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Unemployment claims fall again but still double Great Recession
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Unemployment claims fall again but still double Great Recession

Unemployment claims fall again but still double Great Recession

The Indiana State Capitol in Indianapolis.

Initial unemployment claims fell again in Indiana last week but are still double the peak of the Great Recession.

Hoosiers filed 57,397 initial claims for unemployment last week, down from 75,483 the week prior. After peaking at 139,174 in the week ending March 28, initial jobless insurance claims have dropped every week since, though they remain far higher than previous records.

"While we're seeing an increasing number of claims in this extreme environment, we're also seeing a record number of payments that we're making," Indiana Department of Workforce Development Commissioner Fred Payne said. "We've made a total of 1,391,774 insurance payments in the month of April."

Indiana has paid out $732 million in unemployment insurance benefits, including $230 million in state benefits and $502 million in federal benefits, including the temporary $600 per week add-on.

As unemployment skyrocketed during the pandemic, the Indiana Department of Workforce Development fielded 1.1 million phone calls last month, Payne said. High call volumes have resulted in long wait times.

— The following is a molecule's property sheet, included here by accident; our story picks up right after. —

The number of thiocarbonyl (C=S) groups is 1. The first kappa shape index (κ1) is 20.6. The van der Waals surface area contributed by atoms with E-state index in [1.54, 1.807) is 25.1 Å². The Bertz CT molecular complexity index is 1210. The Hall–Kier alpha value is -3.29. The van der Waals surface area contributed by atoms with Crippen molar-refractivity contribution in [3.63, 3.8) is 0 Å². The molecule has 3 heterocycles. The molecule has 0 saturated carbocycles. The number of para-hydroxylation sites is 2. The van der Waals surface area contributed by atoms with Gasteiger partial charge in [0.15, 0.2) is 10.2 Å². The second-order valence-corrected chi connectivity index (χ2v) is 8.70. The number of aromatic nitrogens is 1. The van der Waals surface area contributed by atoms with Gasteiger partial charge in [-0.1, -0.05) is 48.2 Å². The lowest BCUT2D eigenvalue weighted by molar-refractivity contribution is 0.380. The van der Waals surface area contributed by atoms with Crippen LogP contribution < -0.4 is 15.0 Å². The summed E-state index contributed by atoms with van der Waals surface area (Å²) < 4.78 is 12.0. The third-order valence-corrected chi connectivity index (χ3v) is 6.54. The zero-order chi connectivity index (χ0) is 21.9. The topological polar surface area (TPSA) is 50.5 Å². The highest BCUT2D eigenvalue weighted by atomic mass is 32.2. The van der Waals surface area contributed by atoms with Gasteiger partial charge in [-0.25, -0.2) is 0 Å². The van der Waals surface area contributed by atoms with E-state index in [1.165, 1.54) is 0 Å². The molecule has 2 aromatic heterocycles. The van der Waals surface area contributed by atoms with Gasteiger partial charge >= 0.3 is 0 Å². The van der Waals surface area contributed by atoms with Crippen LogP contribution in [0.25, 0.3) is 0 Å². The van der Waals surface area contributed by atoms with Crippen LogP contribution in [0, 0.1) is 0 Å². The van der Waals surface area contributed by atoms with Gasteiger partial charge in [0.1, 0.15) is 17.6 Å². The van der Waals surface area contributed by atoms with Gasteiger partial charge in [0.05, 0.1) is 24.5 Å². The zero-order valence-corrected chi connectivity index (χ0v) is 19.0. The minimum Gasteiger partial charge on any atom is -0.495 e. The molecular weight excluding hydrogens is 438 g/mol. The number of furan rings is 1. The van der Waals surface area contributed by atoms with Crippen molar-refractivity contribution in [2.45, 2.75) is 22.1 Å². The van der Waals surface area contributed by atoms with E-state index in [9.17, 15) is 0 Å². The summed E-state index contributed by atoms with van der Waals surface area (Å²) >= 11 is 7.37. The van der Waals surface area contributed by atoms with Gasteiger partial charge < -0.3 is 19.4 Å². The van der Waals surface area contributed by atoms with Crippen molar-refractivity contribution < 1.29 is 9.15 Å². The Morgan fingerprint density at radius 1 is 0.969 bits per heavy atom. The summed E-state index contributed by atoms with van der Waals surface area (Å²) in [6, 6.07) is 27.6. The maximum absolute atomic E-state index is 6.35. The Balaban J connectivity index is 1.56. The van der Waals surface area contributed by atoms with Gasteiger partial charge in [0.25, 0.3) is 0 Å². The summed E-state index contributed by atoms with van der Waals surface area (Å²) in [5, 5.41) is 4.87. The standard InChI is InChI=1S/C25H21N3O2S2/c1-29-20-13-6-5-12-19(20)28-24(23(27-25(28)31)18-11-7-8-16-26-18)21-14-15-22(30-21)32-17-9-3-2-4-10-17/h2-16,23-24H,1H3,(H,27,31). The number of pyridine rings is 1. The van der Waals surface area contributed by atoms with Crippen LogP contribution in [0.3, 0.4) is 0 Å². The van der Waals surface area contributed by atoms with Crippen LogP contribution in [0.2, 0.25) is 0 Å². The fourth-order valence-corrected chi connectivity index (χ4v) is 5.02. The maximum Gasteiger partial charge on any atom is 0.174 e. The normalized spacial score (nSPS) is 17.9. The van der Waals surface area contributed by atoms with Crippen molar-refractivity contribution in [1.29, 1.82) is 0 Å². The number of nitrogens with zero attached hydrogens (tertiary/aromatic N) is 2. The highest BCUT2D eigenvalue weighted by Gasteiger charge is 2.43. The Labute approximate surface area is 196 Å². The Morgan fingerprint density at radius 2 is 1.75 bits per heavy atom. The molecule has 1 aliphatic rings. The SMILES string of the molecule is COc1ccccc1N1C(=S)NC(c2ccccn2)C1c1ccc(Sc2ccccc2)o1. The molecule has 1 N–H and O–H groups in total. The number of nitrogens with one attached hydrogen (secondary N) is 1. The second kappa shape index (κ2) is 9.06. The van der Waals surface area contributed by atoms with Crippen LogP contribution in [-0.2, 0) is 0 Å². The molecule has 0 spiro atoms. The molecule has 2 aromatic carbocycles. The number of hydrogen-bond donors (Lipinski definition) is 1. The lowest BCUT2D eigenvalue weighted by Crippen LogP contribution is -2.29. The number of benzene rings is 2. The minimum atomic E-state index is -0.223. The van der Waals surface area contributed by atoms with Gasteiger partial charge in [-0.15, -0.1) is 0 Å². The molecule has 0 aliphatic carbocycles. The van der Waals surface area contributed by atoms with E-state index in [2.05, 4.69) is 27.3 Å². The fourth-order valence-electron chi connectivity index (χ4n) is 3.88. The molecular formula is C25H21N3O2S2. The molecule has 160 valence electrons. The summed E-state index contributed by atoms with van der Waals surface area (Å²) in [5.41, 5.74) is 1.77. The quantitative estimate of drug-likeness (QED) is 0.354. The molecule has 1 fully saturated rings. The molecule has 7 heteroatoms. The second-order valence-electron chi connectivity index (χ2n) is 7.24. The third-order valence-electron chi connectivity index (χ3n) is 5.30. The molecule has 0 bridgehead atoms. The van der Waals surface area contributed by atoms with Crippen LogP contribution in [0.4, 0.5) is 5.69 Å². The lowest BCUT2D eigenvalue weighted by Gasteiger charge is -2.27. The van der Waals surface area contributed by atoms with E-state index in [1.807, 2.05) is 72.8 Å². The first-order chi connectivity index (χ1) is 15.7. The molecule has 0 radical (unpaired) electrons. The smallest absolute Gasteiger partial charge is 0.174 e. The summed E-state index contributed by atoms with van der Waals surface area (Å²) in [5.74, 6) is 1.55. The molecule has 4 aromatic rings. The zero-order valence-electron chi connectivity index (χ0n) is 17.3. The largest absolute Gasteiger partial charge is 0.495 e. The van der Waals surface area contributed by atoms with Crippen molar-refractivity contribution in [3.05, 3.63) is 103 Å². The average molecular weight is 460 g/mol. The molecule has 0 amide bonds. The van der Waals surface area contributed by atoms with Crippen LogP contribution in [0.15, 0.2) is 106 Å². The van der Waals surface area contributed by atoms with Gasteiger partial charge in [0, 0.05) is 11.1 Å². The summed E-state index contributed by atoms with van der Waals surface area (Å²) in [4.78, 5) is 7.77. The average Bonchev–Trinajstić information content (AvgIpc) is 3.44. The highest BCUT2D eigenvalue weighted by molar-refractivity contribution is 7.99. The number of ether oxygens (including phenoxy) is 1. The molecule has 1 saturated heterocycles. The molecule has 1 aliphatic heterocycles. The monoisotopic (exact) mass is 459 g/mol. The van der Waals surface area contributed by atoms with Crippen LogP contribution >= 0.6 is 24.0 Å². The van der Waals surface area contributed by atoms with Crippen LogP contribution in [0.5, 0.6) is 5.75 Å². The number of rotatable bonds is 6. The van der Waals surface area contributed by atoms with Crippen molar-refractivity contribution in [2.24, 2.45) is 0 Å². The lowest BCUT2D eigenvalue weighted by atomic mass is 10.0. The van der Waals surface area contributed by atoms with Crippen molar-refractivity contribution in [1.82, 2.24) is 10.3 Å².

The state is implementing new technology to allow for twice as many callbacks, is training contract staff to help with deeper issues, and is hiring additional staff. 

"While we continue to make adjustments to our call center to reduce the wait time, we also want to continue to empower our claimants for self-help," he said. 

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Most people have been calling in with questions that can be answered on the general questions category on the website, including what people do if they're eligible for benefits. He encouraged people to first check the website to cut down on long wait times on the phone.

One of the most common questions is about returning to work if called back during the pandemic. Payne said unemployment was meant to be a temporary bridge between one job and the next, and that not returning could be deemed a refusal to work. Anyone who is called back for fewer hours can still file for partial benefits. 

"Let's say a person feels unsafe because of the virus and doesn't return to work. Will they be ineligible for benefits?" Payne said. "Keep in mind all of these claims will be evaluated on a case-by-case basis. But all of them will be evaluated on the backdrop of, is this person unemployed through no fault of their own? Generalized fear of the virus likely would result in benefits being denied."

The Indiana Department of Workforce Development does look at worker health and safety when determining a refusal for work if the applicant specifically feels that their employer has not done enough to keep workers safe.

For more information, visit www.in.gov/dwd.

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Business Reporter

Joseph S. Pete is a Lisagor Award-winning business reporter who covers steel, industry, unions, the ports, retail, banking and more. The Indiana University grad has been with The Times since 2013 and blogs about craft beer, culture and the military.

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